Richard D. James returns with a new Aphex Twin album after 13 years. Boards of Canada ended an 8 year silence last year. Is Gas next?
What’s interesting to think about is that even though Aphex Twin is undeniably one of the most influential artists in the world of electronica, more teenagers who would claim to listen to “electronica” (or some variant thereof) would be more familiar with Skrillex than Aphex Twin. You have to wonder if these kind of things pass through the mind of James, and whether or not he really gives a damn one way or another.
Although Boards of Canada attempted to shake off the sands of time last year, Tomorrow’s Harvest wasn’t entirely successful in thrusting them into the limelight for people who weren’t already BoC fans. Will Syro meet the same fame? Possibly, though to no real fault of James, who has stuck to his guns by producing a modern take of his quintessential 90’s sound. Syro is arguably one of his more listenable albums, either going soft on the experimental edge of his earlier works or acknowledging that we’re now desensitized to them. In any case, James doesn’t try to re-invent the wheel here, and it comes across as refreshing. Some posited that this album was sure to be the atom bomb on genre warfare that independent music sorely needs now, but such endeavors are surely a young man’s game and James, now well into his forties, is likely just creating tunes that he would want to listen to. Besides, how many albums like Syro have you heard in recent years?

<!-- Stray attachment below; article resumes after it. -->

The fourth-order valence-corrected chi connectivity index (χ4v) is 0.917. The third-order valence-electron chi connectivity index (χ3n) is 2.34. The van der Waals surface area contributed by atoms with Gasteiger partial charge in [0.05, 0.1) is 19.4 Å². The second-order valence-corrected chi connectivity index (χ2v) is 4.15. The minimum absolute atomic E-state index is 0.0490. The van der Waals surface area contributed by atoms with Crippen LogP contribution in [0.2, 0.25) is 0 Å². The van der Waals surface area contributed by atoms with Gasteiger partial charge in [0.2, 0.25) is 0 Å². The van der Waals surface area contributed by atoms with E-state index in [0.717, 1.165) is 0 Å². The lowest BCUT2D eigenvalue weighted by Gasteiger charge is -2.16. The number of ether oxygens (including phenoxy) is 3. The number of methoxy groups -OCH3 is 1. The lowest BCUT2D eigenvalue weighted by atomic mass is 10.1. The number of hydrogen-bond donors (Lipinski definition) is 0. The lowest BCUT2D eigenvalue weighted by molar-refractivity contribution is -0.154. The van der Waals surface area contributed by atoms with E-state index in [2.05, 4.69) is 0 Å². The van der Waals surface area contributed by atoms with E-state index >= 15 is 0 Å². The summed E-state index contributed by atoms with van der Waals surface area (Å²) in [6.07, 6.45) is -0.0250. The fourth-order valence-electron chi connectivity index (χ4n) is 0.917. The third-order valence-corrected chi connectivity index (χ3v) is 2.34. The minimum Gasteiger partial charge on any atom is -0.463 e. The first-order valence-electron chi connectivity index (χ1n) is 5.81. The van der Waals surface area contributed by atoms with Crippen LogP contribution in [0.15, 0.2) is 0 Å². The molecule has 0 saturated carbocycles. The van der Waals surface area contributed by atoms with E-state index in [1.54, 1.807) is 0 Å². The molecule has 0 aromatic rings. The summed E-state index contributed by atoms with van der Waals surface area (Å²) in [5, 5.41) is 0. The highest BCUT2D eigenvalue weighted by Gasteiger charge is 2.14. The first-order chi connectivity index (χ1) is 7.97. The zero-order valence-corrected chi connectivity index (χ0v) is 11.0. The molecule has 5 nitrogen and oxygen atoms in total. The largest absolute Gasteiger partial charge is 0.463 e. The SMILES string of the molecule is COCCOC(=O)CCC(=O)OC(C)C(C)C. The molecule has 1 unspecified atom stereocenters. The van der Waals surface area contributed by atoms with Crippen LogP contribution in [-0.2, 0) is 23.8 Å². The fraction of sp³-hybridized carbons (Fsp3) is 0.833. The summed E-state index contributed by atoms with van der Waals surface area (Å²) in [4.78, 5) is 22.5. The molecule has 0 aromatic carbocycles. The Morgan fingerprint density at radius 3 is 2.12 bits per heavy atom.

Syro is a bit of an oddity. It’s an album that many surely expected more of, but it succeeds precisely because it’s not. Hinted to be the start of a series of works from James, this may just be him wetting his toes into a bigger project, but it may also be a realization that times, and music, have changed. It’s a rather impossible demand to make of an artist to constantly be on the crest of new music, one that has buried more than a handful of amazing artists and completely neutered countless others, but it’s not crazy to expect that good musicians continue making good music. On that front, Syro succeeds with flying colors.
Those who may have still been wetting the bed when Drukqs came out in 2001 should listen up to this history lesson.